The Frugal Lady: Newly Released Files Show Margaret Thatcher’s Thrifty Side

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REUTERS/Jonathan Evans

Former Prime Minister Lady Margaret Thatcher takes her seat at the Conservative Party Conference in Bournemouth on October 3, 2000

Her tough rhetoric against the Soviet Union and her hardline stance against trade unions earned Margaret Thatcher the nickname “the Iron Lady.” Recently revealed documents show that she was just as firm when it came to managing the household budget.

Britain’s National Archives released a series of documents last night that have been sealed for thirty years. They include a memo detailing the costs of refurbishing Thatcher’s living quarters at No. 10 Downing Street. In 1979 she and an aide were less than impressed when cleaning the carpets, repolishing the furniture and carrying out other cosmetic fixes totaled £1,836 (around $2,800 today). The aide wrote to the Prime Minister to say she found the figures simply “impossible to believe.”

“So do I!” Thatcher replied. “I could use my own crockery. Bearing in mind we use only one bedroom — can the rest go back into stock. I will pay for the ironing board.” That set her back £19 ($30).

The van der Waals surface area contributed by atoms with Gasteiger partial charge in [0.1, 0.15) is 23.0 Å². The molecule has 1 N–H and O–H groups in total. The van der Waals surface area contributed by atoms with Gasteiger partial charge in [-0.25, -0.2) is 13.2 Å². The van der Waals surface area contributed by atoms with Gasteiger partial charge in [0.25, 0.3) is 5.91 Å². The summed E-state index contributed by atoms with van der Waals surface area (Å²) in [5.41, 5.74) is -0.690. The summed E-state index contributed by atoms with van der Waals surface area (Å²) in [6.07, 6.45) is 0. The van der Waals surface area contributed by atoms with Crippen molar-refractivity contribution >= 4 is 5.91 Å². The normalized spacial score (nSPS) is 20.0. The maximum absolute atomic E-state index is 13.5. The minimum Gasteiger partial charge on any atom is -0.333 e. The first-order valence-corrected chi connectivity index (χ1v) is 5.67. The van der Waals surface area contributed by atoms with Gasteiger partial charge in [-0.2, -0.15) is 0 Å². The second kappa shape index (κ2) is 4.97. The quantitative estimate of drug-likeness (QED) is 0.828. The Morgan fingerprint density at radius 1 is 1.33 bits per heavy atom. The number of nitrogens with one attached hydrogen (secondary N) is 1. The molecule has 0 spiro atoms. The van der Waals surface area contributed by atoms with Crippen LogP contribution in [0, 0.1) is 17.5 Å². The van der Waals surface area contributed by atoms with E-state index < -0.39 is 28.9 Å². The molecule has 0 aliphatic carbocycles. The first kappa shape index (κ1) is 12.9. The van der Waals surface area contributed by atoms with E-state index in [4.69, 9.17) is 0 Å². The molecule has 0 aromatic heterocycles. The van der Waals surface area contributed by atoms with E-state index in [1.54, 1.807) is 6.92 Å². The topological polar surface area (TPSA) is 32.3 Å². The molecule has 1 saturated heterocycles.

She didn’t put down the calculator when her senior staff was redecorating, either. In 1981, Nicholas Edwards, the Secretary of State for Wales, wrote to Thatcher requesting “some small improvements” to his office that would cost up to £20,000 ($31,000) including a £6,000 ($9,200) bathroom.

“It is a good idea but not at that price,” Thatcher responded. “I just don’t believe that a one-room + bathroom + kitchenette can cost £26,000. Get some other estimates.”

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William Lee Adams is a staff writer at the London bureau of TIME. Find him on Twitter at @willyleeadams or on Facebook. You can also continue the discussion on TIME’s Facebook page and on Twitter at @TIME.

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